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Review: And Still I Sing

October 21, 2022

By John Corrado

★★★ (out of 4)

The documentary And Still I Sing follows three female singers in Afghanistan; the controversial pop star Aryana Sayeed who has courted a backlash in her country for speaking out in support of women’s rights, and Zahra Elham and Sadiqa Madagar, who are both contestants on the American Idol-esque reality show Afghan Star.

Zahra and Sadiqa are both vying to be the first female winner in the competition’s thirteen year history, with Aryana serving as both a mentor and the show’s sole female judge. The film unfolds during the 14th season of Afghan Star as Zahra and Sadiqa both compete for the crown, with the women facing misogynistic comments and threats.

This is all taking place amidst the politically tumultuous backdrop of peace talks between United States and the Taliban, and the film builds to the Taliban sweeping back into power for the first time in two decades, following President Biden’s hasty withdrawal of American troops from Afghanistan in 2021. Directed by Afghan-Canadian filmmaker Fazila Amiri, And Still I Sing offers a human look at how the reversal of women’s rights in the country under Taliban rule impacts them personally.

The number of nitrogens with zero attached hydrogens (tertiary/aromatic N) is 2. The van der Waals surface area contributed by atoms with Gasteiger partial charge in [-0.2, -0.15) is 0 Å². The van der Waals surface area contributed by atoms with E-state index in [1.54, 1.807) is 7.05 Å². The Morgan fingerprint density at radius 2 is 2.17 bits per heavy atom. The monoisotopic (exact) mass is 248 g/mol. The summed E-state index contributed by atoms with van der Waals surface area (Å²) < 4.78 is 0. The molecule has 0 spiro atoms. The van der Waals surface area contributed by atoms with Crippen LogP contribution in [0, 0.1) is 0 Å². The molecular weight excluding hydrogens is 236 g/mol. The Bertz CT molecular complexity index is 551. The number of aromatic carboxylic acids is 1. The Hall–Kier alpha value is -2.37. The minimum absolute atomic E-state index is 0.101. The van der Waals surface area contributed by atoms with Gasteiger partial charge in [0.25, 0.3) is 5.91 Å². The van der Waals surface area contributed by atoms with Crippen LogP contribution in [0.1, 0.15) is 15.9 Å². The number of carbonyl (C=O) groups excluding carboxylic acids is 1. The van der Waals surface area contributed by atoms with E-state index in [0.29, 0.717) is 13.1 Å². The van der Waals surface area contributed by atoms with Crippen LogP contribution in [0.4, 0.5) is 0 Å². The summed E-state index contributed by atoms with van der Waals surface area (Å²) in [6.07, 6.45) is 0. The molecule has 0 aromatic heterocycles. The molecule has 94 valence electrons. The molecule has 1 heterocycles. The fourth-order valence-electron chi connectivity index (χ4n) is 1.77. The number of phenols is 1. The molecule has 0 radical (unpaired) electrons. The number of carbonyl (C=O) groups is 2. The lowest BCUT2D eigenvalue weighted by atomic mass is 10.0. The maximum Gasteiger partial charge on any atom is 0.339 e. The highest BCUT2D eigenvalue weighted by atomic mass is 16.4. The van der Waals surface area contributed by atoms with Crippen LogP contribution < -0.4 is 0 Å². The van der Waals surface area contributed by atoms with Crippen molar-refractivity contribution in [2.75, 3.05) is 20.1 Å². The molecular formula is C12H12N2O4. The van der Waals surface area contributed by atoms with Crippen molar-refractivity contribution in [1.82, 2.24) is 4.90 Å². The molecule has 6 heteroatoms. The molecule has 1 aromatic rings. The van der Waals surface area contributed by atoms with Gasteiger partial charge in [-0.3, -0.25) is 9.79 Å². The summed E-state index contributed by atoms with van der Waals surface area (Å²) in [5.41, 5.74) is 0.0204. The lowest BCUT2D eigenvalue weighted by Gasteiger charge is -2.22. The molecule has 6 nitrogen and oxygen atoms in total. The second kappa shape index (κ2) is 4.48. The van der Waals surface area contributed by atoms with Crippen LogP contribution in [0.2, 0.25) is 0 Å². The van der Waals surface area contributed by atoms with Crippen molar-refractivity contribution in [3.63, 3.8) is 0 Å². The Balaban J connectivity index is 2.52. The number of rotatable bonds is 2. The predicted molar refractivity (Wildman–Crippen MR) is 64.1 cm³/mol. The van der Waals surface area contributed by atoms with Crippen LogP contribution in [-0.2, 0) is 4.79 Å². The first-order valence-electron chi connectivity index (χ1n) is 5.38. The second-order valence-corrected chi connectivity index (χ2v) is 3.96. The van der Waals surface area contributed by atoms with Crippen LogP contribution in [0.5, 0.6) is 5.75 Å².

Amiri does a decent job of highlighting Sayeed’s work as an activist, which has led to calls for her to be banned from the country, as well as the stories of the other two women who are trying to make a name for themselves amidst the unstable political climate in their home country. There is a rousing quality to the competition scenes as we become invested in Zahra and Sadiqa’s success, but Amiri’s film has a a harrowing undercurrent to it as well as Aryana, Zahra and Sadiqa come to realize their place in the country is threatened under it’s reversal to theocratic, totalitarian rule.

And Still I Sing is opening today in limited release at the Hot Docs Ted Rogers Cinema in Toronto. It’s being distributed in Canada by levelFILM.

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